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Arik Armstead Shares Unique Perspective on Defending Seahawks QB Russell Wilson

Leave it to a former basketball player to make a non-football reference when describing this week's matchup against Russell Wilson.

Arik Armstead, a one-time hooper at the University of Oregon who now plays on the defensive line for the San Francisco 49ers, compared pass-rushing against the Seattle Seahawks quarterback to his days trying to defend smaller opponents.

"It's like trying to guard a point guard, and you're a post player," the second-year pro said on Tuesday. "You've got to move your feet and stay in front of him and try to corral him. It's not just you out there, you have everyone working together."

Armstead and the 49ers will look to apply pressure this Sunday when the NFC West foes meet in Week 3 of the regular season.

San Francisco will face a hobbled quarterback, who has been playing with a high-ankle sprain. The injury has limited his mobility and play-making ability. Wilson has been sacked five times and has been hit 17 times in two games. He has one touchdown pass on the year after throwing for a career-high 34 scores last season. The Seahawks quarterback has rushed just nine times for 30 yards and has one lost fumble on the year.

Wilson's scrambling skills have been well-documented against the 49ers and many of his opponents during his five-year NFL career.

Armstead, too, knows this quite well.

"I missed three sacks on him last year," Armstead said. "I have to break down and get ready to react to his movements."

Armstead also had his opportunities to bring down Cam Newton in a Week 2 loss against the Carolina Panthers. After dealing with a shoulder injury which caused him to miss all four preseason games, Armstead's playing time has increased in each game this year. He went from 35 snaps in Week 1 against the Los Angeles Rams in Week 1 to 41 snaps against the Panthers.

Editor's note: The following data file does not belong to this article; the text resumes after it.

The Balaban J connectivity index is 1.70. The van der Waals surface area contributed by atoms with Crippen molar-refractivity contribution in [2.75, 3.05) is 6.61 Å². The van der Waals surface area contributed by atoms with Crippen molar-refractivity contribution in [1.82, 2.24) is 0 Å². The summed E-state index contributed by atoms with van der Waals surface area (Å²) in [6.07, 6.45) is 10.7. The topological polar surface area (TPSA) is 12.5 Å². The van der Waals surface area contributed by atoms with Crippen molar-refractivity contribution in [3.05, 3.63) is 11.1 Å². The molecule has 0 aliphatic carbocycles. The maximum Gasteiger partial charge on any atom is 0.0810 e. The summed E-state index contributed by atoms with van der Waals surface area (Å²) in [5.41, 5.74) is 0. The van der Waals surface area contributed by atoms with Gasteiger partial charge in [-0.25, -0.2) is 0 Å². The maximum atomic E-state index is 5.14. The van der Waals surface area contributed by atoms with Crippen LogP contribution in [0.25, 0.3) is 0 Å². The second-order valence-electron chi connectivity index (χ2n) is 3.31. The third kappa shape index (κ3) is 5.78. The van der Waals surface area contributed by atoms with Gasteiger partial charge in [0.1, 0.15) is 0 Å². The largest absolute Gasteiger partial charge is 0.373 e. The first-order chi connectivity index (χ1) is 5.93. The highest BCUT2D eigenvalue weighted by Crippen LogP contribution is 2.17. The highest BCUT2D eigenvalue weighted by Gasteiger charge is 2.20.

Armstead said his upper-body injury hasn't caused any issues in the regular season.

"I'm out there playing," he said. "I'm out there trying to help my team win games."

The defensive lineman noted that Newton and Wilson are unique talents when it comes to improvisational skills. But body type and tendencies play a big role in how to attack each quarterback when they try to escape the pocket.

"Russell is different," Armstead explained. "He's shorter, so he has a lower center of gravity and shiftier, so you have to bend your knees if you're trying to tackle him."

This scenario is when the 6-foot-7 lineman has to lower his body to grasp the 5-foot-11 passer.

The defender's film study this week will also focus on how Wilson avoids oncoming pass-rushers. Last week against Carolina, Armstead said he failed to attack Newton's throwing shoulder, which would have turned Newton back towards the inside of the field.

"I was supposed to attack his throwing arm and make him spin back, and I wasn't able to do that," Armstead said. "You try to study those things, if it's a roll out, a spin out a step up. You try to take that into a game, but when you get on the field you've got to react and make a play."

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